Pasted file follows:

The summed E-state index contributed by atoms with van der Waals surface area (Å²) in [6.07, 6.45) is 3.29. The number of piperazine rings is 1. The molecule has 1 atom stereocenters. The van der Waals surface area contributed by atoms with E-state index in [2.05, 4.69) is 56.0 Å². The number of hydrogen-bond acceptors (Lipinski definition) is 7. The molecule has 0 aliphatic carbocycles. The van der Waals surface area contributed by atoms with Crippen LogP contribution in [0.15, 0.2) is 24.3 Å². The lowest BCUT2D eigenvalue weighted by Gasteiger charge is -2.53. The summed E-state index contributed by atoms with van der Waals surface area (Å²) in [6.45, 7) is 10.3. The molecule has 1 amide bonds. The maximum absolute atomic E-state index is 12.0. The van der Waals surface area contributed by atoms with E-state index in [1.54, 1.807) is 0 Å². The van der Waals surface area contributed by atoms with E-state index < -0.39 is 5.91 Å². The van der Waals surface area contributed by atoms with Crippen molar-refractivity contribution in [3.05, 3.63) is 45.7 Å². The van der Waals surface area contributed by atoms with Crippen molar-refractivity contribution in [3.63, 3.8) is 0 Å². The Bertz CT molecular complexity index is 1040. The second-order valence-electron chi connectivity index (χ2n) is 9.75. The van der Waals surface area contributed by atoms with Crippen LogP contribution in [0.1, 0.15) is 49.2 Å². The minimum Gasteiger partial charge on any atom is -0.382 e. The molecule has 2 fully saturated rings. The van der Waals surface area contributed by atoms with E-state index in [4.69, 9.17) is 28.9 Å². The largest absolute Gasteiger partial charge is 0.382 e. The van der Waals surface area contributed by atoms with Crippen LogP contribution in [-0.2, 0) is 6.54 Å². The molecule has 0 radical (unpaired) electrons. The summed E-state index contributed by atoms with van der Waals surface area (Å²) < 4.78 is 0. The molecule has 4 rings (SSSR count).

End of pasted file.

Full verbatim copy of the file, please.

The summed E-state index contributed by atoms with van der Waals surface area (Å²) in [6.07, 6.45) is 3.29. The number of piperazine rings is 1. The molecule has 1 atom stereocenters. The van der Waals surface area contributed by atoms with E-state index in [2.05, 4.69) is 56.0 Å². The number of hydrogen-bond acceptors (Lipinski definition) is 7. The molecule has 0 aliphatic carbocycles. The van der Waals surface area contributed by atoms with Crippen LogP contribution in [0.15, 0.2) is 24.3 Å². The lowest BCUT2D eigenvalue weighted by Gasteiger charge is -2.53. The summed E-state index contributed by atoms with van der Waals surface area (Å²) in [6.45, 7) is 10.3. The molecule has 1 amide bonds. The maximum absolute atomic E-state index is 12.0. The van der Waals surface area contributed by atoms with E-state index in [1.54, 1.807) is 0 Å². The van der Waals surface area contributed by atoms with E-state index < -0.39 is 5.91 Å². The van der Waals surface area contributed by atoms with Crippen molar-refractivity contribution in [3.05, 3.63) is 45.7 Å². The van der Waals surface area contributed by atoms with Crippen molar-refractivity contribution in [3.63, 3.8) is 0 Å². The Bertz CT molecular complexity index is 1040. The second-order valence-electron chi connectivity index (χ2n) is 9.75. The van der Waals surface area contributed by atoms with Crippen LogP contribution in [0.1, 0.15) is 49.2 Å². The minimum Gasteiger partial charge on any atom is -0.382 e. The molecule has 2 fully saturated rings. The van der Waals surface area contributed by atoms with E-state index in [4.69, 9.17) is 28.9 Å². The largest absolute Gasteiger partial charge is 0.382 e. The van der Waals surface area contributed by atoms with Crippen LogP contribution in [-0.2, 0) is 6.54 Å². The molecule has 0 radical (unpaired) electrons. The summed E-state index contributed by atoms with van der Waals surface area (Å²) < 4.78 is 0. The molecule has 4 rings (SSSR count).